As the access to this document is restricted, you may want to look for a different version under "Related research" (further below) or search for a different version of it.

Article provided by Elsevier in its journal Journal of Monetary Economics.

Volume (Year): 53 (2006)
Issue (Month): 5 (July)
Pages: 1063-1093

as
in new window

Handle: RePEc:eee:moneco:v:53:y:2006:i:5:p:1063-1093
Contact details of provider: Web page: http://www.elsevier.com/locate/inca/505566

References listed on IDEAS
Please report citation or reference errors to , or , if you are the registered author of the cited work, log in to your RePEc Author Service profile, click on "citations" and make appropriate adjustments.:

as in new window
  1. Gourinchas, Pierre-Olivier & Rey, Hélène, 2005. "From World Banker to World Venture Capitalist: US External Adjustment and the Exorbitant Privilege," CEPREMAP Working Papers (Docweb) 0606, CEPREMAP.
  2. Reuven Glick & Kenneth Rogoff, 1992. "Global versus country-specific productivity shocks and the current account," Working Papers in Applied Economic Theory 92-06, Federal Reserve Bank of San Francisco.
  3. Caballero, Ricardo J & Farhi, Emmanuel & Gourinchas, Pierre-Olivier, 2006. "An Equilibrium Model of "Global Imbalances" and Low Interest Rates," Center for International and Development Economics Research, Working Paper Series qt7xc0g8mm, Center for International and Development Economics Research, Institute for Business and Economic Research, UC Berkeley.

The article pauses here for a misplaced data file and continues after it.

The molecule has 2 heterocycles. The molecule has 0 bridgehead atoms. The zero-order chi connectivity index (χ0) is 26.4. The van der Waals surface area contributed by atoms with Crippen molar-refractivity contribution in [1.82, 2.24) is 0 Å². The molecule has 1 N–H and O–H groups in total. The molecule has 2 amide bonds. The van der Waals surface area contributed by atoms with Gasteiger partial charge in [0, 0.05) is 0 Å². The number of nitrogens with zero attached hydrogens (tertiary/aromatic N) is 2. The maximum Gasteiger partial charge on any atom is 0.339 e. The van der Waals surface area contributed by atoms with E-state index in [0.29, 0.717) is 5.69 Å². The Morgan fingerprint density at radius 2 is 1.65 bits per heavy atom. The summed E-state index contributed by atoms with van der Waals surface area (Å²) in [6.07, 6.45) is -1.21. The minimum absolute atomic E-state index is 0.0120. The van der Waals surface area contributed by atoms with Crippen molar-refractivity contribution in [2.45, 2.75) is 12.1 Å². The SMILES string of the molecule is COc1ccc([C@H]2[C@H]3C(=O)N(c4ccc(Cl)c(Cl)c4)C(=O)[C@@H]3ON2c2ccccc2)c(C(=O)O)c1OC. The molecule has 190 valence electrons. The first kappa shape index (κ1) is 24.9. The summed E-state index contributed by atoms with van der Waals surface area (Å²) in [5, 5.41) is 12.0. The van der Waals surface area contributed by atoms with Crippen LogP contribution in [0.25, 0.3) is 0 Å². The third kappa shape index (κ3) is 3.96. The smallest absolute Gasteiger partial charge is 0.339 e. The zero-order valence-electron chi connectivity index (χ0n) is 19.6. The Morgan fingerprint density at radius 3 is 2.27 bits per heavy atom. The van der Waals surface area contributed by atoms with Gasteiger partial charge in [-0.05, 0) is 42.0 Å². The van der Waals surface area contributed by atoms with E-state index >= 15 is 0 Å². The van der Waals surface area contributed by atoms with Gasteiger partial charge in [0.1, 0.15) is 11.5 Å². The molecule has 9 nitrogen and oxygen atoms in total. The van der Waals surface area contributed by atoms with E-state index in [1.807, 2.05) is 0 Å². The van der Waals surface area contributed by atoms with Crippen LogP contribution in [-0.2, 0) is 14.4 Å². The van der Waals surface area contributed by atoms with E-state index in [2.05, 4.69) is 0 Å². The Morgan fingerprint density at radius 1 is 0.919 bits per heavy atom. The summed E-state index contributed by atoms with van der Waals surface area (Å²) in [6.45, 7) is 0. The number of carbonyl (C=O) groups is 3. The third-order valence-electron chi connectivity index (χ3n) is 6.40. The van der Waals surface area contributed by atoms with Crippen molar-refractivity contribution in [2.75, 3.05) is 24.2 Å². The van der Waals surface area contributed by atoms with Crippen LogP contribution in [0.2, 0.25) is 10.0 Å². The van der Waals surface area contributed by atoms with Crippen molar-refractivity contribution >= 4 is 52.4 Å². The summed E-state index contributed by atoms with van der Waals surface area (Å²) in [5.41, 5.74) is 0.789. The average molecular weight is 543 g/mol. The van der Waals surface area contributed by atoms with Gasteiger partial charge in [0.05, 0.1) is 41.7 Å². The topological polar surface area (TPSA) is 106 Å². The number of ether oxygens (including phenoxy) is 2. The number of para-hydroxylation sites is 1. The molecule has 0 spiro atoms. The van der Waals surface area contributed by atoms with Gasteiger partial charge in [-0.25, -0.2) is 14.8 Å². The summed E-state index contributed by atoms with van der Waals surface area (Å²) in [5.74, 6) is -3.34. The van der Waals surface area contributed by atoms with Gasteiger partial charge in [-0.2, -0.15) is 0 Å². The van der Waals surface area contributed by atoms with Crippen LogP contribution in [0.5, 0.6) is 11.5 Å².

4. R. Glenn Hubbard & Eric M. Engen, 2004. "Federal Government Debt and Interest Rates," Working Papers 50018, American Enterprise Institute.
  5. Maurice Obstfeld & Kenneth Rogoff, 2001. "Perspectives on OECD Economic Integration: Implications for US Current Account Adjustment," International Trade 0012004, EconWPA.
  6. Benigno, Gianluca & Christoph Thoenissen, 2002. "Equilibrium Exchange Rates and Supply Side Performance," Royal Economic Society Annual Conference 2002 19, Royal Economic Society.
  7. Blanchard, Olivier & Giavazzi, Francesco & Sá, Filipa, 2005. "The US Current Account and the Dollar," CEPR Discussion Papers 4888, C.E.P.R. Discussion Papers.
  8. Kraay, Aart & Ventura, Jaume, 2005. "The Dot-Com Bubble, the Bush Deficits, and the US Current Account," CEPR Discussion Papers 5157, C.E.P.R. Discussion Papers.